Argyll and Bute Council, the SNP and the campaign for a Yes vote all find themselves under attack in the letters page of The Buteman’s July 18 edition.
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No sign of a plan for maintenance
The distinction between capital expenditure and recurrent expenditure seems to be unknown to Argyll and Bute Council.
Our masters in Lochgilphead can organise one-off expenditure for some projects, but the maintenance of those projects, which requires regular expenditure, seems to be beyond their level of expertise.
Consider the decline of the Pavilion, the bus shelters in Guildford Square and elsewhere or the inability to replace the damaged lamp-post opposite the Coffee Stop in the High Street.
Perhaps Argyll and Bute Council is simply not yet aware that its responsibilities extend beyond the boundaries of Argyllshire?
Hamish Kirk, 1/1, 17 Russell Street, Rothesay
MP hits back at claims over bedroom tax
I was shocked to read in Councillor Strong’s letter last week her claim that disabled people on Bute are having to pay the bedroom tax.
I voted against the bedroom tax and was able to get extra money from the Government for Argyll and Bute Council to help people pay their bedroom tax. The council was given enough money to pay the bedroom tax on behalf of every affected tenant.
Instead of writing to a newspaper making political capital out of disabled people paying bedroom tax, Councillor Strong should be arranging for the council to pay their bedroom tax. This what the extra money I got for the council is for.
Councillor Strong also expresses outrage at benefit claimants being sanctioned. Sanctions are a necessary part of any benefit system. For example, people receiving Jobseekers’ Allowance have a duty to do their best to find work.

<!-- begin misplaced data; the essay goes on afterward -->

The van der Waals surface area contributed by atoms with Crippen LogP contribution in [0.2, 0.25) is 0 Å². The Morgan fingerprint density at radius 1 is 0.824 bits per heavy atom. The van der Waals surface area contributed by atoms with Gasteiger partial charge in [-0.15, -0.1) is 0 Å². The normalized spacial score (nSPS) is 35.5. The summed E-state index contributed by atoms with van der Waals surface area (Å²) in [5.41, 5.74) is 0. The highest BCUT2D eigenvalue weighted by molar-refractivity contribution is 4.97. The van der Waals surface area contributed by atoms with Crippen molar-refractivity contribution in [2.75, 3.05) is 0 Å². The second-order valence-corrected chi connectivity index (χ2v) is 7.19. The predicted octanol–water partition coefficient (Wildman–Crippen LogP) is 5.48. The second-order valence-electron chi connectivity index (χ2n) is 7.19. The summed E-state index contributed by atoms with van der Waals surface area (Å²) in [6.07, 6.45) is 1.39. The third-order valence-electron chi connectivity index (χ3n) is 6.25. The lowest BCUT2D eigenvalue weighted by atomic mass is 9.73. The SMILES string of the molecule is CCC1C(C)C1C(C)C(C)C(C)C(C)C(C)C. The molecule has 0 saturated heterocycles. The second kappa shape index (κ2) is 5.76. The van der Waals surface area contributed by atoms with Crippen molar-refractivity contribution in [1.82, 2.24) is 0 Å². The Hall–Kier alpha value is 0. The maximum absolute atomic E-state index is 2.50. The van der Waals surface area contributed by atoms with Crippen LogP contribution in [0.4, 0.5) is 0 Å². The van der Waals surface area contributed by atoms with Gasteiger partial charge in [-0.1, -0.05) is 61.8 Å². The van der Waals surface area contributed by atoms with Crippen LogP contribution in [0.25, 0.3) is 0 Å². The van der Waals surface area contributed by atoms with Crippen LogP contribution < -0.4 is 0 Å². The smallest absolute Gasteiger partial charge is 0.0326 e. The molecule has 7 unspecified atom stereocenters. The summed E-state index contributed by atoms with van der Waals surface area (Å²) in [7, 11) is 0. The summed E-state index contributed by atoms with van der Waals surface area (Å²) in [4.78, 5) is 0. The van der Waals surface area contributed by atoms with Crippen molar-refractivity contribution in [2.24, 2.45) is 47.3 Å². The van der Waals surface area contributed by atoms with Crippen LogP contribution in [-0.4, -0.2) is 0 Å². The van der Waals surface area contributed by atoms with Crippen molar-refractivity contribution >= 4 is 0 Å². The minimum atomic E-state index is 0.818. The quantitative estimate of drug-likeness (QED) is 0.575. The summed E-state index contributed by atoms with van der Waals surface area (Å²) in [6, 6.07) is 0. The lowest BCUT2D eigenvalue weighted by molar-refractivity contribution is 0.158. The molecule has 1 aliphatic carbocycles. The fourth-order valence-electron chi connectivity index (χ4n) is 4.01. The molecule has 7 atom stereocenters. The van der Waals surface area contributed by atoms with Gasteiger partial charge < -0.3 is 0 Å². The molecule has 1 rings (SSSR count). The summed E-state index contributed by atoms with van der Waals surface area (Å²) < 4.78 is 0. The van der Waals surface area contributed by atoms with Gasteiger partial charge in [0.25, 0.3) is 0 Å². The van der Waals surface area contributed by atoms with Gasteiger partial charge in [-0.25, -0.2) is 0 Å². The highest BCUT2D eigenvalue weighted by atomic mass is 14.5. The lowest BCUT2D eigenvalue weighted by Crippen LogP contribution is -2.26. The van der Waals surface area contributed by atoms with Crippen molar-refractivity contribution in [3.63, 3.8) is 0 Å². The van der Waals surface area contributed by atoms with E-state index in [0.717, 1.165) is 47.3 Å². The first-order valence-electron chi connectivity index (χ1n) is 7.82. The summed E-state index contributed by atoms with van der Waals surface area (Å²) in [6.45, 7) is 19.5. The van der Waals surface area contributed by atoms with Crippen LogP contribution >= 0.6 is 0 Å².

However, if anyone on Bute has been sanctioned unfairly I would be happy to take their case up with the JobCentre.
If Councillor Strong would advise the people whom she believes have been unfairly sanctioned to contact my office, I’ll raise their case with the JobCentre.
In their independence campaign the SNP are trying to convince people that benefit payments would be higher in an independent Scotland. However, they have given no indication how they would pay for this.
Alan Reid MP (Liberal Democrat, Argyll and Bute), 95 Alexandra Parade, Dunoon
Careplus staff made a dream come true
May I, through your columns, express my heartfelt thanks to local care firm Careplus, who arranged a grand tour of Ibrox Stadium for Alex on Wednesday, July 9?
It was a day out to remember, and it made a wee dream come true.
I would like to say many, many thanks to Ian Culley of Careplus who made the memorable trip possible, to Frank and Charlene for all their help and assistance on the day, and to all the office and personal care staff of Careplus who carry out all Alex’s daily care in such a friendly, caring and professional way.
Care plus has made such a positive difference to both our lives in so many ways. You are all ‘Simply the Best’.
Margaret Sinclair, Rosemount, 31 Ardbeg Road, Rothesay